Ruellia exostemma is (was?) an erect shrub endemic to Venezuela, known from 18 total collections primarily in the state of Yaracuy. It grows (grew?) in cloud forests between 1200–1800 m elevation. Like many other Ruellias found at this elevation, Ruellia exostemma is adapted to bat pollination and its large, yellow, gibbous, nocturnal corollas will convince you of such.
The 18 documented collections represent 10 populations (Tripp & Luján 2017). Of these, half were made prior to 1980. Of the remaining half, most derive from areas that are within or near current logging concessions. In 2009, my colleague and dear friend Manuel Luján and I searched for populations of this species in the vicinity of El Amparo and Candelaria, Yaracuy. This area held one of the most recent and extensive populations of Ruellia exostemma as documented in herbaria: labels noted that plants occurred in ‘virgin cloud forest’. We visited the site in 2009 and found the area to be completely leveled – deforested and devastated beyond any foreseeable means of ecological recovery. A bona fide dustbowl, in fact. Not a sliver of anything green, anywhere in sight. And for this, for everything, our species is truly out of tune.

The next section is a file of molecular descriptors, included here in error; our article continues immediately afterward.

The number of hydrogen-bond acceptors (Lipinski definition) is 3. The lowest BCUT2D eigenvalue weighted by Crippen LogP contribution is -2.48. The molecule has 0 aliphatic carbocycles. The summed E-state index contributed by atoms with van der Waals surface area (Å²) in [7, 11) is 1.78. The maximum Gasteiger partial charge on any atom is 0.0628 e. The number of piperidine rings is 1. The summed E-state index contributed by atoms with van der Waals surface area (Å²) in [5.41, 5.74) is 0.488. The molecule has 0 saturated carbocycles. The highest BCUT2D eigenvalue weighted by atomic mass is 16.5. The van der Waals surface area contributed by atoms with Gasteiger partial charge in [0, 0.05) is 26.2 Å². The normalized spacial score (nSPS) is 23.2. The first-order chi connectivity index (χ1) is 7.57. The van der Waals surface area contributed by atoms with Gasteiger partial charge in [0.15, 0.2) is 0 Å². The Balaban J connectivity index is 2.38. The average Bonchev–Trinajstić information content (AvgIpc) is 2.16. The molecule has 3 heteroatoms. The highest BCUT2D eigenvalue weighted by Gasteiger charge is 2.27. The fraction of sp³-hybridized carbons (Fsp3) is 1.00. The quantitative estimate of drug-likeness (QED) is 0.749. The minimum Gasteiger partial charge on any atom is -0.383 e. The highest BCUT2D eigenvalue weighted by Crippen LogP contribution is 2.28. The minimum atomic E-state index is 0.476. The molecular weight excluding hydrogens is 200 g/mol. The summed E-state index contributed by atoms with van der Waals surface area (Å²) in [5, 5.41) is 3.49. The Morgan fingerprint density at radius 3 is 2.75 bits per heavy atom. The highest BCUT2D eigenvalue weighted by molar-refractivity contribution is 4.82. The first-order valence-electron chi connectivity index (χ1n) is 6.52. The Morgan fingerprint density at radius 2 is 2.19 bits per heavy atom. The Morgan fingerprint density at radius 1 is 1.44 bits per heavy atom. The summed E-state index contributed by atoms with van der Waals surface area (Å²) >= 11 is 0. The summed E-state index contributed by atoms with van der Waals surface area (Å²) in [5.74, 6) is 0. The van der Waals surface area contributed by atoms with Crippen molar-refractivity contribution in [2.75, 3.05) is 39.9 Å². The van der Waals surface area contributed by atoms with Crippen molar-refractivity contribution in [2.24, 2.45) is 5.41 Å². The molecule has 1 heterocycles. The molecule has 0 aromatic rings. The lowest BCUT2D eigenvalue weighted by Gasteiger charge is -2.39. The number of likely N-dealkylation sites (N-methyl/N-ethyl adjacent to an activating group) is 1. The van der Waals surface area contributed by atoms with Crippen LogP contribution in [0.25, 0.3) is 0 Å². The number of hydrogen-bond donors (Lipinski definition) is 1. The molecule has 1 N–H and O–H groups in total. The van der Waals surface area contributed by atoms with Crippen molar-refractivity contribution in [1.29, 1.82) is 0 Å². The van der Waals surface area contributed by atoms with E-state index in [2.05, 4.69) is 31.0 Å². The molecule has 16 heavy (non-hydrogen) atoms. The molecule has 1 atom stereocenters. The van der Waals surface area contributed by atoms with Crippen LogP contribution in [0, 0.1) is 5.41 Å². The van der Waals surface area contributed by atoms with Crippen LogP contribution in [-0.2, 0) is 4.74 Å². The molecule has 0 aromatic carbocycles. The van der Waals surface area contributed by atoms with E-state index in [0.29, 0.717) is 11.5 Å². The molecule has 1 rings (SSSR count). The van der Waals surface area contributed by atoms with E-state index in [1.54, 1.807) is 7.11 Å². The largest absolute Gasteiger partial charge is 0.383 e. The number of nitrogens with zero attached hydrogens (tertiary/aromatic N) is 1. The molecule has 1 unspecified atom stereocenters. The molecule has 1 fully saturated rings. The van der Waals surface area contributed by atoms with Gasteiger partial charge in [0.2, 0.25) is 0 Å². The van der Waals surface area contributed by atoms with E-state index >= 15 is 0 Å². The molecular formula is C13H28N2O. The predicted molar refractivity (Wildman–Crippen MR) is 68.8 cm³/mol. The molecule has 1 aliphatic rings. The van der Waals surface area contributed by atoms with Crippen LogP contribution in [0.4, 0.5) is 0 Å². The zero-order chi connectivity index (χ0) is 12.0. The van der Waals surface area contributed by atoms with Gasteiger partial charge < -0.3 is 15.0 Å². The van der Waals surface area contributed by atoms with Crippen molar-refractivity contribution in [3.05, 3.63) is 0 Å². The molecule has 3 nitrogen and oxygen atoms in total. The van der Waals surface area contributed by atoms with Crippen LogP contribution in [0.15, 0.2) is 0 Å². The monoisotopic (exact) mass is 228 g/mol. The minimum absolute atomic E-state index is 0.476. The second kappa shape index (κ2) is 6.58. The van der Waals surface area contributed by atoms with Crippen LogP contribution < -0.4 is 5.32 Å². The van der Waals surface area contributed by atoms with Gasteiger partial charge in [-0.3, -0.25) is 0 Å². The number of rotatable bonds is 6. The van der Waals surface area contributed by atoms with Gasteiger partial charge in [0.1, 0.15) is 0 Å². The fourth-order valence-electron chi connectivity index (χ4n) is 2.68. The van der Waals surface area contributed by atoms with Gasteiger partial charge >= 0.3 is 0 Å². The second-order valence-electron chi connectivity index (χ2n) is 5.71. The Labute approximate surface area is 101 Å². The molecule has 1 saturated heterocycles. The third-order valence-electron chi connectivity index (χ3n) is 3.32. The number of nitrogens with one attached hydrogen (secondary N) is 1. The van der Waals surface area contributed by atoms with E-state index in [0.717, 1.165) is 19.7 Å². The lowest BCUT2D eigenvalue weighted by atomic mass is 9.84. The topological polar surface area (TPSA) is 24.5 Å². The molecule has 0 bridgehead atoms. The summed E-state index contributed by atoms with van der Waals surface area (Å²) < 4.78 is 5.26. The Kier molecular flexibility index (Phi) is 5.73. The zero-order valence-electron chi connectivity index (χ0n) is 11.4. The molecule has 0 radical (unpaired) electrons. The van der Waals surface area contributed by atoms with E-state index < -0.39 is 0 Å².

In our monograph of Venezuelan Ruellia (Tripp & Luján 2017), we considered all ‘modern’ (post 1980) populations to be at high risk of extirpation and assessed the species as Endangered under IUCN (2014) criteria EN B1a,b(iii) and B2a,b(iii). The reality is that I do not think I will ever have the privilege of seeing this one alive. In the business of biodiversity, you win some and lose some. In the 21st C, it feels like more losing than winning.
“As freezing persons recollect the snow, first chill, then stupor, the letting go.”
Botanical illustration by Amanda Krevitz (coming soon), Academy of Natural Sciences of Philadelphia (PH Herbarium)